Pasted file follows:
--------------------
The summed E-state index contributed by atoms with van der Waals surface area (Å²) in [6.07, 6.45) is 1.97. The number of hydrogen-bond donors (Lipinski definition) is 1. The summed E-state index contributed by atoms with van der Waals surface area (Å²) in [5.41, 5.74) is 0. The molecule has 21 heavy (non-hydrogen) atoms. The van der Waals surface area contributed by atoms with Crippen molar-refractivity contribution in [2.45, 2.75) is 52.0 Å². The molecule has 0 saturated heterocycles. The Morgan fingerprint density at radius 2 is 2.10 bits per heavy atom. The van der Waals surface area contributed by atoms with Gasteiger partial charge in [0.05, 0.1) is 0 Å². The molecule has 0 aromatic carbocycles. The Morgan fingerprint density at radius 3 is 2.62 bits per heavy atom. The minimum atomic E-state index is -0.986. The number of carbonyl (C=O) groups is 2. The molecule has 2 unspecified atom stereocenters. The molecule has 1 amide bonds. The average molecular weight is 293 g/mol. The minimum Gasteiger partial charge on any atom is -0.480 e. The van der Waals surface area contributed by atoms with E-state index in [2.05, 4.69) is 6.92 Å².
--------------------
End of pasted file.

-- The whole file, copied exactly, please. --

The summed E-state index contributed by atoms with van der Waals surface area (Å²) in [6.07, 6.45) is 1.97. The number of hydrogen-bond donors (Lipinski definition) is 1. The summed E-state index contributed by atoms with van der Waals surface area (Å²) in [5.41, 5.74) is 0. The molecule has 21 heavy (non-hydrogen) atoms. The van der Waals surface area contributed by atoms with Crippen molar-refractivity contribution in [2.45, 2.75) is 52.0 Å². The molecule has 0 saturated heterocycles. The Morgan fingerprint density at radius 2 is 2.10 bits per heavy atom. The van der Waals surface area contributed by atoms with Gasteiger partial charge in [0.05, 0.1) is 0 Å². The molecule has 0 aromatic carbocycles. The Morgan fingerprint density at radius 3 is 2.62 bits per heavy atom. The minimum atomic E-state index is -0.986. The number of carbonyl (C=O) groups is 2. The molecule has 2 unspecified atom stereocenters. The molecule has 1 amide bonds. The average molecular weight is 293 g/mol. The minimum Gasteiger partial charge on any atom is -0.480 e. The van der Waals surface area contributed by atoms with E-state index in [2.05, 4.69) is 6.92 Å².